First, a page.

So they carve out a position as first point of contact for wholesalers—which they still are to this day. Wholesalers tend to have excellent contacts and sell goods from around the world at a discount from a variety of sectors. Oftentimes, these wholesalers are nowhere to be found online, and despite millions having traded hands for goods many of the wholesalers had never seen the Özdemir brothers. Özdemir says that without having good contacts or deep cash reserves especially, they never would have succeeded in the highly competitive wholesale market. “Demand is always higher than supply.”
Is marketing too expensive?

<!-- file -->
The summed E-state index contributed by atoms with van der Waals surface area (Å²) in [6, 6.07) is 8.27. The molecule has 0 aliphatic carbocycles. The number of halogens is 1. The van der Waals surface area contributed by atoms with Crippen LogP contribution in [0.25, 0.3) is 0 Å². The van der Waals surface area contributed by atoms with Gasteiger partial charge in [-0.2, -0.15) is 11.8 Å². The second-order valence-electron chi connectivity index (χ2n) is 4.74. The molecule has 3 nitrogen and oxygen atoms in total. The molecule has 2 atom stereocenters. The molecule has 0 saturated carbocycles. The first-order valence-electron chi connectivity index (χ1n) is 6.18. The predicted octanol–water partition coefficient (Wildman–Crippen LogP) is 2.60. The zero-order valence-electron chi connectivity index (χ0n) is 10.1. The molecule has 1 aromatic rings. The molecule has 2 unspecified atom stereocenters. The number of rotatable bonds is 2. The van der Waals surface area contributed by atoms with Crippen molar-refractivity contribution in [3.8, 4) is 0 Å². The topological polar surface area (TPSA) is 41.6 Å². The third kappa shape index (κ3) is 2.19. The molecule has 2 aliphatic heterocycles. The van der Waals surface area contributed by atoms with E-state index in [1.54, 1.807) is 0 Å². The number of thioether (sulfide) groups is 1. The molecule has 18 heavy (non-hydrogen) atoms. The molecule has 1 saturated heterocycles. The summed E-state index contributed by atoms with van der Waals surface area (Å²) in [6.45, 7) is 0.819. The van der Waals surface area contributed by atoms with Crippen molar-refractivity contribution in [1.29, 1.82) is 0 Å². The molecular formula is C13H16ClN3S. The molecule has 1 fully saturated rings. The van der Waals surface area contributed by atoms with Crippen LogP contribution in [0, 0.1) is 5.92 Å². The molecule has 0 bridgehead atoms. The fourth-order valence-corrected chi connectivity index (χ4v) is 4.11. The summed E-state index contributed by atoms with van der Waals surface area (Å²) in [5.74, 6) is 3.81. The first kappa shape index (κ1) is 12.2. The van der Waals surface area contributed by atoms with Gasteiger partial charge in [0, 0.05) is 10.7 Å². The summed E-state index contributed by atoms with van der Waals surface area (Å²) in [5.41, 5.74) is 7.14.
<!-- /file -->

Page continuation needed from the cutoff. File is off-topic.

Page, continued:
“Today we make 70 to 80 percent of our sales through our online shop,” says Fatih Özdemir, “but for the longest time that figure was more like 5-10 percent. Nevertheless, Outlet46 is still active on Ebay (580,000 reviews) and Amazon. The shift from an almost exclusively marketplace merchant to operator of its own online shop took a gret deal of money. Özdemir says that they invested significantly in Adwords ads and in affiliate programs. On the surface, at least, the investment would appear to be a success. According to analysis tool Similar Web, page impressions to outlet46.de increased from 500,000 a month in late 2015 to over 4.6 million a month in January 2017. Throughout 2017, the average number of monthly visits remained relatively stable at 2.6 million.